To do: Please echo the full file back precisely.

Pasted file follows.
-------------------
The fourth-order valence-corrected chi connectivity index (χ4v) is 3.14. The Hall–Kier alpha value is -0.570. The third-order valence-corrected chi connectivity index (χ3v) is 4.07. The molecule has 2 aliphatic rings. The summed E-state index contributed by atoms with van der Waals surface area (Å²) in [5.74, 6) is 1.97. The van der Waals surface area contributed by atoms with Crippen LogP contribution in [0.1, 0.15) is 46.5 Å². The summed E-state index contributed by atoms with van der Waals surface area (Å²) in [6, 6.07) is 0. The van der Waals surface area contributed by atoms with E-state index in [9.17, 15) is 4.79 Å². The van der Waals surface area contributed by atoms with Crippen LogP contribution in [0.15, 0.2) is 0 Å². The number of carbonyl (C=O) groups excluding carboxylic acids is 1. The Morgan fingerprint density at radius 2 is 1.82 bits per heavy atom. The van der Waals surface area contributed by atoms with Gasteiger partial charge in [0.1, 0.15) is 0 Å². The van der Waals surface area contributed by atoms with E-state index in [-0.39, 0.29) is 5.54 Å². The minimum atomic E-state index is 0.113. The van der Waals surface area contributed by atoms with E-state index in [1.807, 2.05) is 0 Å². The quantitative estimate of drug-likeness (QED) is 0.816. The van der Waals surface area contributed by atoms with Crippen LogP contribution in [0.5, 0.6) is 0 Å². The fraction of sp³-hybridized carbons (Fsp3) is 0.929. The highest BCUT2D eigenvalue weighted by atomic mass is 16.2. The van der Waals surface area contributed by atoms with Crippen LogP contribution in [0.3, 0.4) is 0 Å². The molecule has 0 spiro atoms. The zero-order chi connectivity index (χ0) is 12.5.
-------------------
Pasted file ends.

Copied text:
The fourth-order valence-corrected chi connectivity index (χ4v) is 3.14. The Hall–Kier alpha value is -0.570. The third-order valence-corrected chi connectivity index (χ3v) is 4.07. The molecule has 2 aliphatic rings. The summed E-state index contributed by atoms with van der Waals surface area (Å²) in [5.74, 6) is 1.97. The van der Waals surface area contributed by atoms with Crippen LogP contribution in [0.1, 0.15) is 46.5 Å². The summed E-state index contributed by atoms with van der Waals surface area (Å²) in [6, 6.07) is 0. The van der Waals surface area contributed by atoms with E-state index in [9.17, 15) is 4.79 Å². The van der Waals surface area contributed by atoms with Crippen LogP contribution in [0.15, 0.2) is 0 Å². The number of carbonyl (C=O) groups excluding carboxylic acids is 1. The Morgan fingerprint density at radius 2 is 1.82 bits per heavy atom. The van der Waals surface area contributed by atoms with Gasteiger partial charge in [0.1, 0.15) is 0 Å². The van der Waals surface area contributed by atoms with E-state index in [-0.39, 0.29) is 5.54 Å². The minimum atomic E-state index is 0.113. The van der Waals surface area contributed by atoms with E-state index in [1.807, 2.05) is 0 Å². The quantitative estimate of drug-likeness (QED) is 0.816. The van der Waals surface area contributed by atoms with Crippen LogP contribution in [0.5, 0.6) is 0 Å². The fraction of sp³-hybridized carbons (Fsp3) is 0.929. The highest BCUT2D eigenvalue weighted by atomic mass is 16.2. The van der Waals surface area contributed by atoms with Crippen LogP contribution in [0.3, 0.4) is 0 Å². The molecule has 0 spiro atoms. The zero-order chi connectivity index (χ0) is 12.5.